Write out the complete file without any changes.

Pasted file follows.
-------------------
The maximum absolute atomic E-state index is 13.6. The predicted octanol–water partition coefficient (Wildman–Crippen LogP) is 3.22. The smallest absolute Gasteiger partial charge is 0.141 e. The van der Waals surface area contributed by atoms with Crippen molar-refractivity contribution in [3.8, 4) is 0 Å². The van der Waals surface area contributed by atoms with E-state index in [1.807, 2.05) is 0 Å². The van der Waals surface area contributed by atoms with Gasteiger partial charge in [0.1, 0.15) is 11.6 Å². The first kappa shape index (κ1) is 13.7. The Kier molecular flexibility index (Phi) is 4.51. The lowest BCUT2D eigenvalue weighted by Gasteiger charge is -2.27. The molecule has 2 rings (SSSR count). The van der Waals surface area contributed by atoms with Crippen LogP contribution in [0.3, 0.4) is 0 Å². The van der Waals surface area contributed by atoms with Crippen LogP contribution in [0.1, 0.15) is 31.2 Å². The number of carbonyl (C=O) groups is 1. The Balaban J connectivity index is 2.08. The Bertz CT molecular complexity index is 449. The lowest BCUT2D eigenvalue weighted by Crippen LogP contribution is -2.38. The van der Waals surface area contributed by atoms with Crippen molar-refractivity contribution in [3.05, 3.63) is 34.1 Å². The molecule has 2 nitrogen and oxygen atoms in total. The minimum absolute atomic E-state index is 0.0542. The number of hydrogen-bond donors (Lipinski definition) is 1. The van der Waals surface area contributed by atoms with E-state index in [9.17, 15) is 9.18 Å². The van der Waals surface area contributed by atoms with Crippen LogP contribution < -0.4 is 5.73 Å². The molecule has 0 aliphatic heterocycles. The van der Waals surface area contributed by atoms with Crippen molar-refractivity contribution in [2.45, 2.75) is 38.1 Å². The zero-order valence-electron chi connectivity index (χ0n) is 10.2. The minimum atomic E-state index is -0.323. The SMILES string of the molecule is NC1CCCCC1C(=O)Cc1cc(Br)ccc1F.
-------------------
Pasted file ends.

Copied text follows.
The maximum absolute atomic E-state index is 13.6. The predicted octanol–water partition coefficient (Wildman–Crippen LogP) is 3.22. The smallest absolute Gasteiger partial charge is 0.141 e. The van der Waals surface area contributed by atoms with Crippen molar-refractivity contribution in [3.8, 4) is 0 Å². The van der Waals surface area contributed by atoms with E-state index in [1.807, 2.05) is 0 Å². The van der Waals surface area contributed by atoms with Gasteiger partial charge in [0.1, 0.15) is 11.6 Å². The first kappa shape index (κ1) is 13.7. The Kier molecular flexibility index (Phi) is 4.51. The lowest BCUT2D eigenvalue weighted by Gasteiger charge is -2.27. The molecule has 2 rings (SSSR count). The van der Waals surface area contributed by atoms with Crippen LogP contribution in [0.3, 0.4) is 0 Å². The van der Waals surface area contributed by atoms with Crippen LogP contribution in [0.1, 0.15) is 31.2 Å². The number of carbonyl (C=O) groups is 1. The Balaban J connectivity index is 2.08. The Bertz CT molecular complexity index is 449. The lowest BCUT2D eigenvalue weighted by Crippen LogP contribution is -2.38. The van der Waals surface area contributed by atoms with Crippen molar-refractivity contribution in [3.05, 3.63) is 34.1 Å². The molecule has 2 nitrogen and oxygen atoms in total. The minimum absolute atomic E-state index is 0.0542. The number of hydrogen-bond donors (Lipinski definition) is 1. The van der Waals surface area contributed by atoms with E-state index in [9.17, 15) is 9.18 Å². The van der Waals surface area contributed by atoms with Crippen LogP contribution < -0.4 is 5.73 Å². The molecule has 0 aliphatic heterocycles. The van der Waals surface area contributed by atoms with Crippen molar-refractivity contribution in [2.45, 2.75) is 38.1 Å². The zero-order valence-electron chi connectivity index (χ0n) is 10.2. The minimum atomic E-state index is -0.323. The SMILES string of the molecule is NC1CCCCC1C(=O)Cc1cc(Br)ccc1F.